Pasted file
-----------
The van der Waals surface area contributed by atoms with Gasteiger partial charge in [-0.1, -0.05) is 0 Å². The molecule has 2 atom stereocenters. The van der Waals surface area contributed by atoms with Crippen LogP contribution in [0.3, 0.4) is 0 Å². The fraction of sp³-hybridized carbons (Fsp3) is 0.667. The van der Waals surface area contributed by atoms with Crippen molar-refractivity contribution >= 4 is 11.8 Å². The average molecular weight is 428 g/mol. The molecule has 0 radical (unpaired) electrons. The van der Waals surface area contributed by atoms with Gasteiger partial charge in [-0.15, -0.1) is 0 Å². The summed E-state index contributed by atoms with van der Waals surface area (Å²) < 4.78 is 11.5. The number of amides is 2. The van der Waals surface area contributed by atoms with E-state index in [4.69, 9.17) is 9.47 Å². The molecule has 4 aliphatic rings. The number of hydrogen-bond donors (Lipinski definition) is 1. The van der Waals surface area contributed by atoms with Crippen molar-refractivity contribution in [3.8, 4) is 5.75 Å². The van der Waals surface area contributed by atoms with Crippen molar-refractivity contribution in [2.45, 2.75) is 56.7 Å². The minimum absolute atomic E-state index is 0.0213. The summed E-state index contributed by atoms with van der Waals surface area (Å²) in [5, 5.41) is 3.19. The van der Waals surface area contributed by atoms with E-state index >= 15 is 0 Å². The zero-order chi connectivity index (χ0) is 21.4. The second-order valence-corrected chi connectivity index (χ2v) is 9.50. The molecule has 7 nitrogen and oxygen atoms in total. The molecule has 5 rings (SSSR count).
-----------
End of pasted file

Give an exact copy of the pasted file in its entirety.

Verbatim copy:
The van der Waals surface area contributed by atoms with Gasteiger partial charge in [-0.1, -0.05) is 0 Å². The molecule has 2 atom stereocenters. The van der Waals surface area contributed by atoms with Crippen LogP contribution in [0.3, 0.4) is 0 Å². The fraction of sp³-hybridized carbons (Fsp3) is 0.667. The van der Waals surface area contributed by atoms with Crippen molar-refractivity contribution >= 4 is 11.8 Å². The average molecular weight is 428 g/mol. The molecule has 0 radical (unpaired) electrons. The van der Waals surface area contributed by atoms with Gasteiger partial charge in [-0.15, -0.1) is 0 Å². The summed E-state index contributed by atoms with van der Waals surface area (Å²) < 4.78 is 11.5. The number of amides is 2. The van der Waals surface area contributed by atoms with E-state index in [4.69, 9.17) is 9.47 Å². The molecule has 4 aliphatic rings. The number of hydrogen-bond donors (Lipinski definition) is 1. The van der Waals surface area contributed by atoms with Crippen molar-refractivity contribution in [3.8, 4) is 5.75 Å². The van der Waals surface area contributed by atoms with Crippen molar-refractivity contribution in [2.45, 2.75) is 56.7 Å². The minimum absolute atomic E-state index is 0.0213. The summed E-state index contributed by atoms with van der Waals surface area (Å²) in [5, 5.41) is 3.19. The van der Waals surface area contributed by atoms with E-state index >= 15 is 0 Å². The zero-order chi connectivity index (χ0) is 21.4. The second-order valence-corrected chi connectivity index (χ2v) is 9.50. The molecule has 7 nitrogen and oxygen atoms in total. The molecule has 5 rings (SSSR count).